Ebsco, based on conversations with and surveys of libraries, publishers, vendors, and others in the industry, estimates that serials inflation will run 4-6% next year. The report also notes: “Libraries continue to spend large sums on publisher electronic journal packages (also known as ‘Big Deals,’) which continue to consume a higher percentage of the library spend year over year. Librarians continue to favor the purchase of e-content over print and packaged content over individual subscriptions.”
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The Library now has access to complete runs of the Congressional Record and the the Congressional Bills online.
The Congressional Record is a substantially verbatim account of remarks made during the proceedings of the House and Senate. It has been published by the Government Printing Office (GPO) since 1873. The Congressional Record is available through the UC Davis Mabie Law Library’s subscription through HeinOnline. This includes the bound Congressional Record for Vols. 1-157 pt. 10 (1873-2011) (43rd Congress, Special Session to 112th Congress, 1st Session) and the Congressional Record Daily Vols. 126-161 (1980-2015). The predecessors to the Congressional Record are also available through Heinonline.
The University Library also purchased the ProQuest Digital U.S. Bills and Resolutions, 1789-present.
Thoughtful piece on how big, for profit publishers are feeling squeezed by sites like academia.edu
Although weather conditions constantly change, drought has been a recurring certainty in California’s climate for thousands of years as revealed by tree rings and geological records. The Department of water Resources has issued a new report, “California’s Most Significant Droughts: Comparing Historical and Recent Conditions,” with a wealth of information about California’s climate and lessons learned from previous droughts that may have a bearing on how Californians cope with the current drought.
The report was prepared by Jeanine Jones, DWR Deputy Drought Manager and Interstate Resources Manager. It compares the severity and impacts of California’s most significant droughts – 1929 to 1934, 1976 to 1977 and 1987 to 1992 – and also details the ongoing drought, which began in 2012.
The report covers a wide range of issues and highlights the need for better data about groundwater conditions, improved drought prediction capability and better drought preparedness for small water systems as California’s climate changes to drier and warmer conditions. The “California’s Most Significant Droughts” report can be accessed here.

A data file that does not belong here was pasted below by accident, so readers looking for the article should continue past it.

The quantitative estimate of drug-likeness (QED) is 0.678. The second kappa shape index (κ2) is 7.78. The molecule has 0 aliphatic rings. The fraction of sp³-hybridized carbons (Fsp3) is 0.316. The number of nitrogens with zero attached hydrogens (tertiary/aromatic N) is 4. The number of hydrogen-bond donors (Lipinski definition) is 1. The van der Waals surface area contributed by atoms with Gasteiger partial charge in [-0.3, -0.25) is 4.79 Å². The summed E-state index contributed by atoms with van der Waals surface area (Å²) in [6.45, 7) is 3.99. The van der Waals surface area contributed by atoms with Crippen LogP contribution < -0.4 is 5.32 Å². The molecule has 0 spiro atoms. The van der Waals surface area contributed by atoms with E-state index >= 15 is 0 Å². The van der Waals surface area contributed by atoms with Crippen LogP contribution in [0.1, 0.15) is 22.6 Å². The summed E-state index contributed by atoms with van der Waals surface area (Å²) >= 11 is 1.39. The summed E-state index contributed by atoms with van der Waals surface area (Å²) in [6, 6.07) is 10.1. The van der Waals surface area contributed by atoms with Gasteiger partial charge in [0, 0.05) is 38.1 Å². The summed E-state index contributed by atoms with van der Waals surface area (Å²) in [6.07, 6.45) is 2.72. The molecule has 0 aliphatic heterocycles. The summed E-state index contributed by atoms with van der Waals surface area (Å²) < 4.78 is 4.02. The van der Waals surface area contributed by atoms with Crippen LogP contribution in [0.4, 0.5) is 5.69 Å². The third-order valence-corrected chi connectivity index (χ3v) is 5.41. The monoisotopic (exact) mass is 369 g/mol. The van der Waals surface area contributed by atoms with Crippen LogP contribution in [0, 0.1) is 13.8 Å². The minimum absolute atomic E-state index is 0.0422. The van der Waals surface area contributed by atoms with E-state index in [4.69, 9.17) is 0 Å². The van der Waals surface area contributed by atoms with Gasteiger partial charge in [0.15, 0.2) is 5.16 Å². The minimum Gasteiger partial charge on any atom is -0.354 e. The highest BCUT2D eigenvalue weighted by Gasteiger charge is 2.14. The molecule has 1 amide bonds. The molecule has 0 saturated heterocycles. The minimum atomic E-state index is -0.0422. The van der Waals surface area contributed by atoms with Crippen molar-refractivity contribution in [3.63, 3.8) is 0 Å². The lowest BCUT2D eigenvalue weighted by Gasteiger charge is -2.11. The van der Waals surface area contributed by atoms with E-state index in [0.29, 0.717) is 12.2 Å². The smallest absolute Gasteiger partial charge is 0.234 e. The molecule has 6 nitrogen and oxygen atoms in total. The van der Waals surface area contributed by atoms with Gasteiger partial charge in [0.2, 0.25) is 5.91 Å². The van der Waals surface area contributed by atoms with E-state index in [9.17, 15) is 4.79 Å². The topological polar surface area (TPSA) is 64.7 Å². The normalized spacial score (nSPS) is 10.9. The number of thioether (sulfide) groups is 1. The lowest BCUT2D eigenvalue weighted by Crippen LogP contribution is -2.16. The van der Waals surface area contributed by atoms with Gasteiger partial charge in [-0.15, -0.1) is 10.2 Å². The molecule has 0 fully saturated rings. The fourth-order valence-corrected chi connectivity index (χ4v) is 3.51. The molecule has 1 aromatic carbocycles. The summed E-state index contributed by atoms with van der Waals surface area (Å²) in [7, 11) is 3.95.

“Games Without Frontiers” is a multi-faceted initiative sponsored by the Program Committee of the Librarians Association of UC Davis. It includes a comprehensive Library Exhibit, curated by Roberto Delgadillo, and other supporting materials, including Roberto’s comprehensive bibliography of the growing and increasingly significant “military-entertainment complex,” where gaming technology meets increasingly digitized means of waging war. On Thursday April 16th the Program Committee also hosted a symposium of invited speakers addressing various aspects of this topic. (For a response to and review reporting on and assessing the events of the symposium, see the recent review by Stephanie Maroney of the Davis Humanities Institute.) Interested parties should be sure to read the excellent and provocative introductory essay written especially for the occasion by Chris Hables Gray, one of the Symposium’s speakers.
Organized by UCD Davis professor emeritus of Political Science Alexander Groth, and University of Santa Clara Law School professor Tony Tanke, this four-day conference , which will run from March 16 to March 19, 2015, at the Menachem Begin Center in Jerusalem, features presentations by a number of the best-known holocaust scholars.
H-Net, a humanities research information network, carried recently an announcement of great interest to scholars working on occupied France and the French during World War II: EGO 39-45 – War and occupation writings (1939-1945). Sponsored by the French government’s national research agency, the first phase of the project is a catalog of first person accounts, memoirs, autobiographical narratives, notebooks, and private journals kept by a wide variety of persons during the occupation. Database records include standard bibliographic descriptions along with fields identifying the libraries where items are held, and where available call numbers or indications of shelf-location. Future plans include links to the fulltext versions of the documents, as they are digitized and added to the online collection.
The Senate Select Committee on Intelligence has released the executive summary of its “Study of the CIA’s Detention and Interrogation Program.” The Senate release includes a 6-page foreword by committee chair Dianne Feinstein (D-CA), a 19-page list of 20 specific Findings and Conclusions, and a 499-page Executive Summary which details the development of the torture program after 9/11.
The official release of the report is available through FDSys.
Additional background information on the report is available through the National Security Archive.